• richreadalot

My Name is River - Emma Rea



Oh, I do love a book about the Amazon...Katherine Rundell's 'The Explorer' being one of my favourite class texts to use in Y6 each year! It comes out of the cupboard in one of those giant plastic storage boxes, filled to the brim with a stash of other, linked texts, ranging from Victorian tales of adventure with Col. Percy Fawcett ('The Quest for Z' by Gregg Pizzoli), to Maya myths ('Rain Player' by David Wisniewski) and real-life survivor stories ('Survivors' by David Long). And now I have another book to add to the collection! And this one rightly deserves its place...


Told through the eyes of Dylan, a Year 7 pupil in Wales whose farm has just been bought by a huge multinational pharmaceutical company, this is a tale of bravery, underdogs and the environment, with an action-packed and adventurous plot chock-full of colourful characters.


What I really liked about this story was that, to me, it sort of turned the traditional 'save the Amazon' theme of many similar novels on its head. Dylan's main aim is that he actually wants to save his family's farm in Wales, and the frequent memories recalled as he pursues his quest relating to history, friends, family and cherished places he has played with his dad and brother are a nice twist that gives this novel a really original spin on things. His travels to the Amazon to try to meet the person responsible and persuade him not to buy the farm then connect him to the environmental (and other) issues there and thus the two stories intertwine.


The plot races along, and although there are several places where you may need to suspend your disbelief at the achievements and endeavours of the children, pupils will love the action and drama of evil baddies, chases, threats and danger from animal and human alike.


I've already mentioned the colourful cast, but for me, they're one of the standout features of Emma Rea's tale. From Dylan's scheming and anti-establishment grandfather (reminiscent for me of the grandad in Chitty-Chitty Bang Bang!) to the evil, Cruella DeVille-esque Miss Crassy, the characters will delight readers with their antics. The main character, Dylan, offers lots of opportunity for discussion - his self-belief, his reasons for doing what he does, and his self-discovery as the story develops all add to the journey the reader makes themselves as we progress through this text. My absolute favourite character, however, is Lucia...


A thesaurus-loving street-child from a gang of thieves in the slums of the city, she is one of my favourite character creations of recent times. Cleverly introducing other themes of child poverty, maltreatment and life in the slums in Brazil, she is a feisty, brave and ultimately selfless female foil for Dylan, and their relationship and discussions about language are the highlight of the book for me, with examples of her language-orientated lectures to Dylan such as these:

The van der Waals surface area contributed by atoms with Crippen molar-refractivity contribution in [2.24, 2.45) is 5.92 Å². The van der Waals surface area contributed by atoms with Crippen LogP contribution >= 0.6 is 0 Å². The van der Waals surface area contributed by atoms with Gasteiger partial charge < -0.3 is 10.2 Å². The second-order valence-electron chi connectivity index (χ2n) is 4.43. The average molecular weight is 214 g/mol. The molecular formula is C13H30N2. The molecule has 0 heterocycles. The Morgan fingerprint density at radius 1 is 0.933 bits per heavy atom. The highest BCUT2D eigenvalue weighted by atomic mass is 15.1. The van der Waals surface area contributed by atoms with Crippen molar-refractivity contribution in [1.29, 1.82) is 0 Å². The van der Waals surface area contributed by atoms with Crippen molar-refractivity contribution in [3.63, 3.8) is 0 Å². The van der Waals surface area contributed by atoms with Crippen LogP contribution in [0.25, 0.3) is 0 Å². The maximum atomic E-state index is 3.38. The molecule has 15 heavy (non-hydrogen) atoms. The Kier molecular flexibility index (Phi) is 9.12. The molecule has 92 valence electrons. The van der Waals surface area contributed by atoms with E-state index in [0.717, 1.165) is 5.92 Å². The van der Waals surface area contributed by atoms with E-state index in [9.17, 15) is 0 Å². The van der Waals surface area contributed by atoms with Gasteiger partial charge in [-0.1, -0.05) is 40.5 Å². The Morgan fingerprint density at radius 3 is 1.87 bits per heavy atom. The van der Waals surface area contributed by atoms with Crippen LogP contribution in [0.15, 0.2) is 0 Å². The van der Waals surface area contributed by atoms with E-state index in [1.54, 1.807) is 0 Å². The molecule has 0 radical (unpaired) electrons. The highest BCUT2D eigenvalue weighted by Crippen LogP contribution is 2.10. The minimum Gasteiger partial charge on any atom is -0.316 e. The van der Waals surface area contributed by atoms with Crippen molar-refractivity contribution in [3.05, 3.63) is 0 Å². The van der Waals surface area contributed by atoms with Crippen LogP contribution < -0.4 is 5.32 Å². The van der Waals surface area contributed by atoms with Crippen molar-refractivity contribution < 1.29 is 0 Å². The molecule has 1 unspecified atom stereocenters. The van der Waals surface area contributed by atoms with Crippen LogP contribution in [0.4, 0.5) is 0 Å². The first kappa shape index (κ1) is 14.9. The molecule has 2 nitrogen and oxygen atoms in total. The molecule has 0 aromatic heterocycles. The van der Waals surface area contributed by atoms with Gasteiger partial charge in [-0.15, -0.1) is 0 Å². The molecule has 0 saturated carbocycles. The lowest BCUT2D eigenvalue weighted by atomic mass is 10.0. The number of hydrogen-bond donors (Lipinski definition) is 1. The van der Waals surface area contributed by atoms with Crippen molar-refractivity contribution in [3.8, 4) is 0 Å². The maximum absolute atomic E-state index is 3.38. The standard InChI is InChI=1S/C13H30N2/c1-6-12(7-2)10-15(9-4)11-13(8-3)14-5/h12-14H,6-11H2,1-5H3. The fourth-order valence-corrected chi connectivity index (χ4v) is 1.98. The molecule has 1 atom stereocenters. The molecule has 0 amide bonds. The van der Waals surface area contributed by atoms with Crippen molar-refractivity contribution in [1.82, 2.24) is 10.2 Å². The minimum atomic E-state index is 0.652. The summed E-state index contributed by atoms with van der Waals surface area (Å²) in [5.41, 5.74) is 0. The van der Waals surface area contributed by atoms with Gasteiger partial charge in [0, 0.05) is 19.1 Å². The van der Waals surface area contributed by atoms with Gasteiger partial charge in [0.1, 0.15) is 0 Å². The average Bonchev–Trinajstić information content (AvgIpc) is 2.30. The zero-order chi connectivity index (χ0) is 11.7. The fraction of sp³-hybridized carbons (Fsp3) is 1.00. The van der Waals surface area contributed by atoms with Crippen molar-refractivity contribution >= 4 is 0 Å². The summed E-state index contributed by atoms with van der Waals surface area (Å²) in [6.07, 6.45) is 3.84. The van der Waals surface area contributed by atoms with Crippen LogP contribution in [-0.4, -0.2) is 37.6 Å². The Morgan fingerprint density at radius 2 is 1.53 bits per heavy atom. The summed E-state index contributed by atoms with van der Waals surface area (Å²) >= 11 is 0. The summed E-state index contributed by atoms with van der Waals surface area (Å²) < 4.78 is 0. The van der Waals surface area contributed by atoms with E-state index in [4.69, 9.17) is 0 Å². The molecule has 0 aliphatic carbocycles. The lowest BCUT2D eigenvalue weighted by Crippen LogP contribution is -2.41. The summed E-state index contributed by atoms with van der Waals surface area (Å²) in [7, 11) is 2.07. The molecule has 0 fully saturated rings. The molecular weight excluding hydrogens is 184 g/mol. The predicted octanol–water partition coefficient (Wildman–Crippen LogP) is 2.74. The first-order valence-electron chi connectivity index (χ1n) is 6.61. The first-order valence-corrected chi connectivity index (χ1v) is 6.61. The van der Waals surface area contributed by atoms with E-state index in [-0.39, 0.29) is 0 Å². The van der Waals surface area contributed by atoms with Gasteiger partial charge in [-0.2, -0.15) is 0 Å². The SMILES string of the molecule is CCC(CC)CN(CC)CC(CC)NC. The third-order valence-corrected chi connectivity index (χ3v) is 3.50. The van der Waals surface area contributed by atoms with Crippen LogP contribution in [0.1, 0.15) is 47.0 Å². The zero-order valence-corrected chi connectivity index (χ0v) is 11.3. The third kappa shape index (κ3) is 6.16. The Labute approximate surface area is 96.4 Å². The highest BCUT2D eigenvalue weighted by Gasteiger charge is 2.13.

'Not stupid phrasebook. Excellent clever dictionary and thesaurus. I have best words.....Best, best words. I speak English superior to you.'


and:


'High register words are strong, important words powerful people use. Gelid. Your words are low register. Parky. I have much interest in both. I recommend wide interest.'


I can't wait to use her as a role-model for vocabulary with my class! The language-links in the book are a continuing theme, as the etymology of Dylan's name is revealed towards the end...


Another theme appearing throughout the book, and what I thought was a really nice and original way of portraying characters, was with Dylan's descriptions of what their blood was like...

The CEO of the global company: 'something with the powerful natural sweetness of pineapple juice flowed in Mustafa Shadid's veins. He was a good man.' Lucia has 'rich molasses in her veins', whilst the evil Miss Crassy has 'That innocent, watery-looking purple liquid that dad used to clean paint off paintbrushes. So poisonous, dad had said, that it destroys everything it touches.' A great feature and image-inducing metaphor, and great discussion and writing opportunities could come from them...what flows in your veins??


I really enjoyed this book - the strong characters and exciting plot had me gripped to read to the end and see what would come of Dylan's mission, and I'm sure readers Ks2 will feel similarly.


As I said right at the start, I DO love the Amazon, so I'll leave you with one of the wonderful descriptions that also fill the novel, adding to the sense of wonder that develops within us as it does the characters on their journey upon the mighty river...


'...beyond the path was the river itself, the broad, bronze-brown, breathless Amazon river, a massive magical murmuring body of water, a river so wide and so slow you could spend the rest of your life looking at it and still not have enough time. Smells of life and death, of fresh greenery, of rotting brownery, of the upwardness of birds and the secrecy of fish, of possibility and excitement invaded Dylan's senses.'



My Name Is River was written by Emma Rea (@emmarea8 on Twitter), and published by the wonderful Firefly Press (@fireflypress)


Review by Rich Simpson (@richreadalot) August 2020

 
  • Twitter
  • Facebook

©2020 by Mr. Proudly created with Wix.com